In the treatment of scarlet fever, one of the first require-ments is the isolation of the case, with the view of prevent-ing the spread of the disease. In large houses this may be possible, but in most instances it can only be satisfactorily accomplished by sending away those other members of the family who have not suffered from the fever. The establishment in many large towns of hospitals for infectious diseases, which provide accommodation for patients of all classes, affords the best of all opportunities for thorough isolation. In large families, where few or none of the members have had the disease, the prompt removal of a case to such an hospital will in many instances prevent the spread of the fever through the household, as well as beyond it, and at the same time obviate many difficulties connected with the cleansing and purification of the house, which, however carefully done, may still leave remaining some risk in the case of a fever the contagious jiower of which is so intense.

When, however, the patient is treated at home, the sick room should contain only such furniture as may be re-quired, and the attendants should come as little as possible in contact with other members of the household. Should other children be in the house, they should be kept away from school during all the time that the risk of infection continues. The possibility of the fever being communi-cated by letters sent from the sick room should not be forgotten by those in attendance. Disinfectants, such as car-bolic acid, Condy's fluid, etc., may be used freely in the room and passages, and all body or bed clothes when removed should be placed at once in boiling water, or in some disinfecting fluid. In convalescence, with the view of preventing the transmission of the desquamated cuticle, the inunction of the body with carbolized oil (1 in 40) and the frequent use of a bath containing soda are to be recommended.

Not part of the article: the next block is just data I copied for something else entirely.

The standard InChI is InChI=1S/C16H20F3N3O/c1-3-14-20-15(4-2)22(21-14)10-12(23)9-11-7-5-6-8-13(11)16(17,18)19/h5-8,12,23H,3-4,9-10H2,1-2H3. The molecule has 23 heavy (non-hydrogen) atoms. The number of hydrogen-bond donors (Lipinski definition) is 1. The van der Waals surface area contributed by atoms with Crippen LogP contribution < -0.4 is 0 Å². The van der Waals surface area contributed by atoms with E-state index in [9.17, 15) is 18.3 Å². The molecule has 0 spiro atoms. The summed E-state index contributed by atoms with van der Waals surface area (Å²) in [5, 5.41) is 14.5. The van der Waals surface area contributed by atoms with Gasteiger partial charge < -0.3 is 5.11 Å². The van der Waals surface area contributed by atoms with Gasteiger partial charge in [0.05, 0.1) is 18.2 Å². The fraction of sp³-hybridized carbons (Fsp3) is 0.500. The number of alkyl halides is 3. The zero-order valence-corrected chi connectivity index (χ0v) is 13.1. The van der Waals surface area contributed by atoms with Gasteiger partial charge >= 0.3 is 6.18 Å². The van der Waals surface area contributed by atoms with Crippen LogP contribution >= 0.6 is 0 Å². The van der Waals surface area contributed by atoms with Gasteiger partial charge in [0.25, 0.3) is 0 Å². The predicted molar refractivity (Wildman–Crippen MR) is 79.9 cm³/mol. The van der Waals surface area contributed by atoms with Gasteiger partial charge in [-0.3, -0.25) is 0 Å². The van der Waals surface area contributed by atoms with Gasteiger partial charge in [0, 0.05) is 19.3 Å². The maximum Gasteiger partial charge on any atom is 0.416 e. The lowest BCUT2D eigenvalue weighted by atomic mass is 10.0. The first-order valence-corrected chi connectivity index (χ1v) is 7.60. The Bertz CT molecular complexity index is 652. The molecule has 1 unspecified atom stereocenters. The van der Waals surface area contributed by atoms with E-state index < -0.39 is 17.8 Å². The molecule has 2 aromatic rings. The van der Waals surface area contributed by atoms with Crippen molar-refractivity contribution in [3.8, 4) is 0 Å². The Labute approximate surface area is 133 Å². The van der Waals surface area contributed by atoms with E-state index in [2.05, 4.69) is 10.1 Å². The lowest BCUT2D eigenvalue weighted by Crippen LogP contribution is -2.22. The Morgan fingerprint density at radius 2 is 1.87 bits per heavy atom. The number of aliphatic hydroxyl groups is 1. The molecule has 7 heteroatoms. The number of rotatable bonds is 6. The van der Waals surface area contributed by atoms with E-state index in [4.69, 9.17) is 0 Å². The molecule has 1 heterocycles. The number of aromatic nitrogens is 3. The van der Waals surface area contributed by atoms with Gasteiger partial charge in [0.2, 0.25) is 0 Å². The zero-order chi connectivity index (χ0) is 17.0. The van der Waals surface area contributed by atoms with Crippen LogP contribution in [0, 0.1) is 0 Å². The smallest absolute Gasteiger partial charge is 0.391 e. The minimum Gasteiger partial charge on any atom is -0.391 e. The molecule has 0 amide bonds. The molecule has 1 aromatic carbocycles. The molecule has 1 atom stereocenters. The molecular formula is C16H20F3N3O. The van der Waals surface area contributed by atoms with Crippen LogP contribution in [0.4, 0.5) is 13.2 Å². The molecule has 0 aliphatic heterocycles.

All books, toys, &c, used by the patient during the illness should be carefully destroyed or given to fever hospitals, as their preservation has frequently been known to cause an outbreak of the disease at a subsequent time. With respect to the duration of the infective period, it may be stated generally that it is seldom that a patient who has suffered from scarlet fever can safely go about before the expiry of eight weeks, while on the other hand the period may be considerably prolonged beyond this, the measure of the time being the completion of the process of desquamation in every portion of the surface of the body. As to general management during the progress of the fever,—in favourable cases little is required beyond careful nursing and feeding. The diet all through the fever and convalescence should be of light character, consisting mainly of milk food. Soups may be taken, but solid animal food should as far as possible be avoided. During the febrile stage a useful drink may be made by a weak solution of chlorate of potash in water (1 drachm to the pint), and of this the patient may partake freely. In the more severe forms of the disease, where the throat is much affected, the application with a brush of a strong solution of Condy's fluid or other disinfectant, such as boroglyceride, glycerine of carbolic acid, quinine, etc., may be required, or gargling with these substances when this can be done. In the malignant variety, where the eruption is not appearing, or is but ill developed, stimulants internally, and the hot bath or pack, may sometimes afford a chance, or the hypodermic use of pilocarpin,—although it must be confessed that in such cases little can be expected from any remedies. The treatment of the kidney complication and its accompanying dropsy is similar to that for acute Bright's disease. Depletion by leeching or cupping the loins, and the promotion of cutaneous action by a hot air bath or a hot wet pack, or by pilocarpin, are the most useful measures, and will often succeed in saving life. The abscesses of the neck which occasionally occur as complications should be opened antiseptically, while the ear disorders, which are apt to continue long after the termination of convalescence, will demand the special attention of the aurist. (J. O. A.)

The above article was written by: J. O. Affleck, M.D.